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Monday, 07 October 2019


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They were bonkers - in the best possible sense. Who would ride into battle with a pair of wings strapped to his shoulders looking like a Valkyrie? ...

Two hockey sticks with feathers stuck to them. The rattling sound they made against the metal of the cuirass when the charge got to full throttle was like nothing you've ever heard.

Fine fellows. No surprise when they grew real wings a few hundred years later they were the tops ...

No. 303 Squadron RAF (Polish: 303 Dywizjon Myśliwski "Warszawski im. Tadeusza Kościuszki") was one of 16 Polish squadrons in the Royal Air Force (RAF) during the Second World War. It was the highest scoring of the Hurricane squadrons during the Battle of Britain.

"Had it not been for the magnificent material contributed by the Polish squadrons and their unsurpassed gallantry," wrote Air Chief Marshal Sir Hugh Dowding, head of RAF Fighter Command, "I hesitate to say that the outcome of the Battle (of Britain) would have been the same."

And they were in Hurricanes. Imagine what they would have done in Spitfires.


Blimey, SoD, where did you find that film sequence - absolutely terrific! And, of course, then there were the Polish Lancers of Bonaparte's time!

Heart pumping!

Certainly more reliable than you know who ...


The cavalry charge that spawned the lie that the Poles charged tanks is here ...

They did charge and disperse a Jerry infantry battalion which helped a battalion and battle-group of their own to escape the onslaught.

The cavalryman in the wiki picture is an interesting thought though: A mounted anti-tank rifleman. Like the dragoons of old, but this one a highly mobile tank hunter. The Jerries wouldn't have liked that at all as their tanks were thinly armoured in 1939.

I wonder how many of those 1,000 armoured vehicle fell pray to the mounted tank hunters?

Note to self: Add this campaign to the endless list you know duck all about and will research.

I'm in the 17th century for warfare research and reading these days. Remember who saved Europe from the Muslim invasion in 1683 with the largest cavalry attack in history? ...

Twoje zdrowie!


The American Trump Restaurant is different than the one in Syria. It serves only steaming bullshit garnished with gold leaf for $500 (£615) a plate. It's worth the price because the waiters constantly insult foreigners, reporters, Washington DC, conservatives, establishment Republicans, liberals and Democrats.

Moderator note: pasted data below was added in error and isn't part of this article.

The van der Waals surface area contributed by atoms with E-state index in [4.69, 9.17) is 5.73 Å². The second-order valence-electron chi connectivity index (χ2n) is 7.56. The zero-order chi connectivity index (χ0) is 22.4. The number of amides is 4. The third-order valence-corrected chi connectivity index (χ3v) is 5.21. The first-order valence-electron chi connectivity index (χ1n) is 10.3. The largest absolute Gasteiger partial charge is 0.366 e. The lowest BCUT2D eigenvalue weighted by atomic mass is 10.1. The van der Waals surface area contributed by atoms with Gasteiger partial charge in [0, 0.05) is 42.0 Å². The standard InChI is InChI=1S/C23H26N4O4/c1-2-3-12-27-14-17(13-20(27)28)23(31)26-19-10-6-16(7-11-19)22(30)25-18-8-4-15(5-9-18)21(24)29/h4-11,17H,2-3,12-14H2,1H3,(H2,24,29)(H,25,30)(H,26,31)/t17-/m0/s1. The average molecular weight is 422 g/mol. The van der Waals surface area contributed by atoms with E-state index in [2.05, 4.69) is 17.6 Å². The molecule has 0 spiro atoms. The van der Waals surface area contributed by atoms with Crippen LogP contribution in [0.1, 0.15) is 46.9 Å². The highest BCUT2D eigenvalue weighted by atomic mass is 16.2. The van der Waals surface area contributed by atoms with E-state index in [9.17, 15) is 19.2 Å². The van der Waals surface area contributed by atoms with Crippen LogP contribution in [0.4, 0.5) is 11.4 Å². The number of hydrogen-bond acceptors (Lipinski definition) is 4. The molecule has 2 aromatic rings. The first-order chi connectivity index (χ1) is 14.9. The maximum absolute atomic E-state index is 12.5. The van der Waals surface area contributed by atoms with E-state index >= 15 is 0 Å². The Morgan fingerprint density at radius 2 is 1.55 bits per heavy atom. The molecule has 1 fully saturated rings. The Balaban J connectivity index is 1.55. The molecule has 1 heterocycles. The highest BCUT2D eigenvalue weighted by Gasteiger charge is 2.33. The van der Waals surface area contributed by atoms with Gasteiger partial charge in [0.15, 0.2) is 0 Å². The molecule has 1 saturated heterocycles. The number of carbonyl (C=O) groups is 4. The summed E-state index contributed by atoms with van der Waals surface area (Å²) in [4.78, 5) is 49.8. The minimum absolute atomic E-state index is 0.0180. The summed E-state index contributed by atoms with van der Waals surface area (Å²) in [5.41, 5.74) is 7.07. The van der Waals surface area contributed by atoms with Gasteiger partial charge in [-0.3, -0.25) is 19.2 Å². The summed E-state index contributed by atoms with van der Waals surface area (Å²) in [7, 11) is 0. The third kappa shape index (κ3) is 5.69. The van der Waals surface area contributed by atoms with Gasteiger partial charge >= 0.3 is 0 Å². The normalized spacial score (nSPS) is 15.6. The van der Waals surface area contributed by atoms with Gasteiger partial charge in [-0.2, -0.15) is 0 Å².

By George and all the Saints!

Did you know that croissants, bagels and cappuccino were all culinary inventions in celebration of the victory of the Battle of Vienna 1683? ...

Several culinary legends are related to the Battle of Vienna.

One legend is that the croissant was invented in Vienna, either in 1683 or during the earlier siege in 1529, to celebrate the defeat of the Ottoman attack on the city, with the shape referring to the crescents on the Ottoman flags. This version of the origin of the croissant is supported by the fact that croissants in France are a variant of Viennoiserie, and by the French popular belief that Vienna-born Marie Antoinette introduced the pastry to France in 1770.

Another legend from Vienna has the first bagel as being a gift to King John III Sobieski to commemorate the King's victory over the Ottomans. It was fashioned in the form of a stirrup to commemorate the victorious charge by the Polish cavalry. The veracity of this legend is uncertain, as there is a reference in 1610 to a bread with a similar-sounding name, which may or may not have been the bagel.

There is an often recited story that, after the battle, the residents of Vienna discovered many bags of coffee in the abandoned Ottoman encampment. The story goes on that, using this captured stock, Franciszek Jerzy Kulczycki opened the first coffeehouse in Vienna and one of his ideas was to serve coffee with milk, a practice that was unknown in the Islamic world.[45][46] However, this story was first mentioned in 1783; the first coffeehouse in Vienna had been established by the Armenian Johannes Theodat in 1685.[47] Another more likely story is that the captured stock of bitter coffee was mixed with sugar and steamed milk to produce a drink that was named Cappuccino (or kapuziner, in German) either in honor of the Capuchin Franciscan Marco d'Aviano who had inspired the Christian forces to unity and defense or because the Capuchin priest had a role in inventing it.

The next time I'm suckling on a cappo and stuffing my face with a croissant, which will likely be brekkie tomorrow morning and every morning until the lights go off, I shall raise a glass of orange juice to King John III Sobieski and his Winged Hussars, saviours of Europe.


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